The contention that “the argument among Rabbis … is not about (the rule of Pikuach-Nefesh), but on what constitutes Pikuach-Nefesh in the present situation” is true, of course. I already addressed that point in my previous letter, though I did not wish to overemphasize it, for obvious reasons. I pointed out that the other Rabbis based their evaluation of the present situation on misinformation presented to them together with the Shailah. I cited one glaring example of misinformation in that the Rabbis were told that the Government had ample oil reserves to last for months. Another item of misinformation was that the situation in Eretz Yisroel was described to them as not being comparable with the situation that the Gemora in Eiruvin speaks of, where the enemy is actually besieging the Jews, and there is the danger of further penetration. This is obviously a misrepresentation, for everybody knows that the Golan, Shomron and Yehudah are the very borders with Syria and Jordan, which are under strong influence of the PLO, etc. These avowed enemies are not only besieging Eretz Yisroel, but have actually carried out bloody attacks, and openly declared their determined intention to take everything back by force. A further “distinction” between the existing situation and that of the Gemora on which the opinion of those Rabbis was partially formulated was that in the case of the Gemora situation the enemy came to take “hay and straw” that belonged to Jews, whereas in the present situation, the enemy is demanding the return of territories that had been taken from them. This argument, too, has been published, and not anonymously.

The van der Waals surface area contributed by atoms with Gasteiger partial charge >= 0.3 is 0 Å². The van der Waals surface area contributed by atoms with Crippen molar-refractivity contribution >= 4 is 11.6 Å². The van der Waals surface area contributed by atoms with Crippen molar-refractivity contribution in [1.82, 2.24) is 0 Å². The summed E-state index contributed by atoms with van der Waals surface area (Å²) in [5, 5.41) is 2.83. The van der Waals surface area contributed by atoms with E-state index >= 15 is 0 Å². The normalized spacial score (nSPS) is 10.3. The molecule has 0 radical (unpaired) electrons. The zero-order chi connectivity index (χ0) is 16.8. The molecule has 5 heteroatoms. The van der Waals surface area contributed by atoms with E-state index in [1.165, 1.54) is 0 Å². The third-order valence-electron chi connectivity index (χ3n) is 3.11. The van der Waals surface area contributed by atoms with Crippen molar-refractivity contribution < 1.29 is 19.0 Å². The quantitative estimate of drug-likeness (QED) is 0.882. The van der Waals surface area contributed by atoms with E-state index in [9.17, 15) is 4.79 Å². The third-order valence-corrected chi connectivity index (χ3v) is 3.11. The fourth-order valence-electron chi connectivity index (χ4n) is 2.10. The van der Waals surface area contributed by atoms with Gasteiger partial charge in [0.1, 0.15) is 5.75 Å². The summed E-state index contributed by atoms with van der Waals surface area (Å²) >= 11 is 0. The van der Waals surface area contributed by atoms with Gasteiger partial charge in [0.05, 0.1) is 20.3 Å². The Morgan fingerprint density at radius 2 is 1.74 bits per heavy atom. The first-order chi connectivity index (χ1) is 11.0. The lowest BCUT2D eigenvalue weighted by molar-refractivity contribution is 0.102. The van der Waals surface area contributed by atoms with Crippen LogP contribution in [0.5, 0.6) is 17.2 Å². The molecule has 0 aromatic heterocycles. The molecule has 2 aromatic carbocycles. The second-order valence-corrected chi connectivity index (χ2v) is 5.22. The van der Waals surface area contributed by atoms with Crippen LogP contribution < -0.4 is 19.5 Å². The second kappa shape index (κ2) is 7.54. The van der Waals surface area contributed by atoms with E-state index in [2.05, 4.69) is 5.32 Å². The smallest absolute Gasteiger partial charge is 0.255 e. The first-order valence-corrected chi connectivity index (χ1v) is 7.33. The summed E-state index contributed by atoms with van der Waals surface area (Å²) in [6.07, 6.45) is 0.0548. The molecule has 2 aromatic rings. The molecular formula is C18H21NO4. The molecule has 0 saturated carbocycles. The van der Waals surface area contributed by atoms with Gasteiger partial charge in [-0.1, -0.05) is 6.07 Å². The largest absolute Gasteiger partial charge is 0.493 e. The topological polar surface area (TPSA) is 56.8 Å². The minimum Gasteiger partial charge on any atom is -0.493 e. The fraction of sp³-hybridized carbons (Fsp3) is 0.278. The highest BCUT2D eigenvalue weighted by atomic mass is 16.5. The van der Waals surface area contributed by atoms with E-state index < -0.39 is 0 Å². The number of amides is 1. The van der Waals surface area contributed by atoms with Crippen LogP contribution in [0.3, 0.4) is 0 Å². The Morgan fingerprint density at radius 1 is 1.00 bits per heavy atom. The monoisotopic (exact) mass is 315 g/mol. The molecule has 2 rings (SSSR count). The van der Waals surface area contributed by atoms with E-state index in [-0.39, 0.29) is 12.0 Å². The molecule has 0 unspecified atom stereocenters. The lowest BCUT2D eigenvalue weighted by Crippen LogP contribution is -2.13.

Of course, I am not debating with those that believe that the Arabs have a legitimate Torah claim for the return of territories that “belong to them,” because there is no common ground on which to debate. But, they should surely keep in mind that if the Arabs have a legitimate claim to the pre-’67 territories, they have an equally legitimate claim to the Old City. To be sure, “a Dayan must rule on the basis of testimony before his eyes”; but the public is entitled to know precisely on what arguments and reasons he arrived at his decision, and this is something one is entitled to know even If the Psak-Din concerns one Pruta, not to mention the Pikuach-Nefesh of three million Jews, and if there has been an error of facts, a Dayan should readily retract.